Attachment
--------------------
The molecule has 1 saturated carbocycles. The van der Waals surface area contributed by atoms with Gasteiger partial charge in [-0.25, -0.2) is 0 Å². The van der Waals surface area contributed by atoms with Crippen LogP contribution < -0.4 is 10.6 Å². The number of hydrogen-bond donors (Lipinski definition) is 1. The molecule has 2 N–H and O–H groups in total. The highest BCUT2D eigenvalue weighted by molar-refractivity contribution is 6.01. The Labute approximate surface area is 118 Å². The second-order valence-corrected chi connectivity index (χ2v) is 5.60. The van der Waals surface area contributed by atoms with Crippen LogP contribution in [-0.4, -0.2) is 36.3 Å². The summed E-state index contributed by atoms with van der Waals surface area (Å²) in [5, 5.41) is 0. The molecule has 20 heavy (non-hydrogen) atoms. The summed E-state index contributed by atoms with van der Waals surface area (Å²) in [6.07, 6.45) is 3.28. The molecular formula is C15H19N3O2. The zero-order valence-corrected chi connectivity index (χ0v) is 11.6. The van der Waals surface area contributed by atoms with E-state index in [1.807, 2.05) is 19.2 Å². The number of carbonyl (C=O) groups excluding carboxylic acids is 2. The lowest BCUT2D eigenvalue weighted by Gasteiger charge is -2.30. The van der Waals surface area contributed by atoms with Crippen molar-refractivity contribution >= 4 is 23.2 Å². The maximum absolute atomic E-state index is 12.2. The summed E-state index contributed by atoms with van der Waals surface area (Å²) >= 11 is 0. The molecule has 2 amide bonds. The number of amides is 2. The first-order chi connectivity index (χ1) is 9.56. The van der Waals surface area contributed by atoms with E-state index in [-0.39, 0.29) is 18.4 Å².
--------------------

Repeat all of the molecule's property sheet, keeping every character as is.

The molecule has 1 saturated carbocycles. The van der Waals surface area contributed by atoms with Gasteiger partial charge in [-0.25, -0.2) is 0 Å². The van der Waals surface area contributed by atoms with Crippen LogP contribution < -0.4 is 10.6 Å². The number of hydrogen-bond donors (Lipinski definition) is 1. The molecule has 2 N–H and O–H groups in total. The highest BCUT2D eigenvalue weighted by molar-refractivity contribution is 6.01. The Labute approximate surface area is 118 Å². The second-order valence-corrected chi connectivity index (χ2v) is 5.60. The van der Waals surface area contributed by atoms with Crippen LogP contribution in [-0.4, -0.2) is 36.3 Å². The summed E-state index contributed by atoms with van der Waals surface area (Å²) in [5, 5.41) is 0. The molecule has 20 heavy (non-hydrogen) atoms. The summed E-state index contributed by atoms with van der Waals surface area (Å²) in [6.07, 6.45) is 3.28. The molecular formula is C15H19N3O2. The zero-order valence-corrected chi connectivity index (χ0v) is 11.6. The van der Waals surface area contributed by atoms with E-state index in [1.807, 2.05) is 19.2 Å². The number of carbonyl (C=O) groups excluding carboxylic acids is 2. The lowest BCUT2D eigenvalue weighted by Gasteiger charge is -2.30. The van der Waals surface area contributed by atoms with Crippen molar-refractivity contribution >= 4 is 23.2 Å². The maximum absolute atomic E-state index is 12.2. The summed E-state index contributed by atoms with van der Waals surface area (Å²) >= 11 is 0. The molecule has 2 amide bonds. The number of amides is 2. The first-order chi connectivity index (χ1) is 9.56. The van der Waals surface area contributed by atoms with E-state index in [-0.39, 0.29) is 18.4 Å².